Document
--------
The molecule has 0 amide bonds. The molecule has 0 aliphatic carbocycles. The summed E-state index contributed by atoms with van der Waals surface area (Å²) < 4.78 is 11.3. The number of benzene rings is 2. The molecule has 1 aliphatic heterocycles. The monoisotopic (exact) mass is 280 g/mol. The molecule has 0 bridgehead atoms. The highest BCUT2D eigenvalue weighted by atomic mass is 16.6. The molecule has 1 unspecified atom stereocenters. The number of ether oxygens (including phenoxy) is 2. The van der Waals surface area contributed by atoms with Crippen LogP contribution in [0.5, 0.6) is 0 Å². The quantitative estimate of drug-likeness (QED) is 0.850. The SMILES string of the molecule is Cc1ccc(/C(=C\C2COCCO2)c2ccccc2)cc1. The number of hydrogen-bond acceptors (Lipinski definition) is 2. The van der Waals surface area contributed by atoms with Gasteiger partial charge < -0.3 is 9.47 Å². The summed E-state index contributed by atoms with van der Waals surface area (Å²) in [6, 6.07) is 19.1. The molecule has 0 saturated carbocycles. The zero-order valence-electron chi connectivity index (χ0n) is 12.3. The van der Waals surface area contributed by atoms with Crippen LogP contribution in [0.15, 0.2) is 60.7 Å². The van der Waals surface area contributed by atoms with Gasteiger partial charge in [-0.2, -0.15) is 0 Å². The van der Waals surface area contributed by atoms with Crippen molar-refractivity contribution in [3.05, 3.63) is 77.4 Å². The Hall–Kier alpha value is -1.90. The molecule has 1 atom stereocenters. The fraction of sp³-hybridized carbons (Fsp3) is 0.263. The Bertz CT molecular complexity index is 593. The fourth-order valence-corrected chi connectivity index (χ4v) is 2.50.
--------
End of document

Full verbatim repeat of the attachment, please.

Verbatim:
The molecule has 0 amide bonds. The molecule has 0 aliphatic carbocycles. The summed E-state index contributed by atoms with van der Waals surface area (Å²) < 4.78 is 11.3. The number of benzene rings is 2. The molecule has 1 aliphatic heterocycles. The monoisotopic (exact) mass is 280 g/mol. The molecule has 0 bridgehead atoms. The highest BCUT2D eigenvalue weighted by atomic mass is 16.6. The molecule has 1 unspecified atom stereocenters. The number of ether oxygens (including phenoxy) is 2. The van der Waals surface area contributed by atoms with Crippen LogP contribution in [0.5, 0.6) is 0 Å². The quantitative estimate of drug-likeness (QED) is 0.850. The SMILES string of the molecule is Cc1ccc(/C(=C\C2COCCO2)c2ccccc2)cc1. The number of hydrogen-bond acceptors (Lipinski definition) is 2. The van der Waals surface area contributed by atoms with Gasteiger partial charge < -0.3 is 9.47 Å². The summed E-state index contributed by atoms with van der Waals surface area (Å²) in [6, 6.07) is 19.1. The molecule has 0 saturated carbocycles. The zero-order valence-electron chi connectivity index (χ0n) is 12.3. The van der Waals surface area contributed by atoms with Crippen LogP contribution in [0.15, 0.2) is 60.7 Å². The van der Waals surface area contributed by atoms with Gasteiger partial charge in [-0.2, -0.15) is 0 Å². The van der Waals surface area contributed by atoms with Crippen molar-refractivity contribution in [3.05, 3.63) is 77.4 Å². The Hall–Kier alpha value is -1.90. The molecule has 1 atom stereocenters. The fraction of sp³-hybridized carbons (Fsp3) is 0.263. The Bertz CT molecular complexity index is 593. The fourth-order valence-corrected chi connectivity index (χ4v) is 2.50.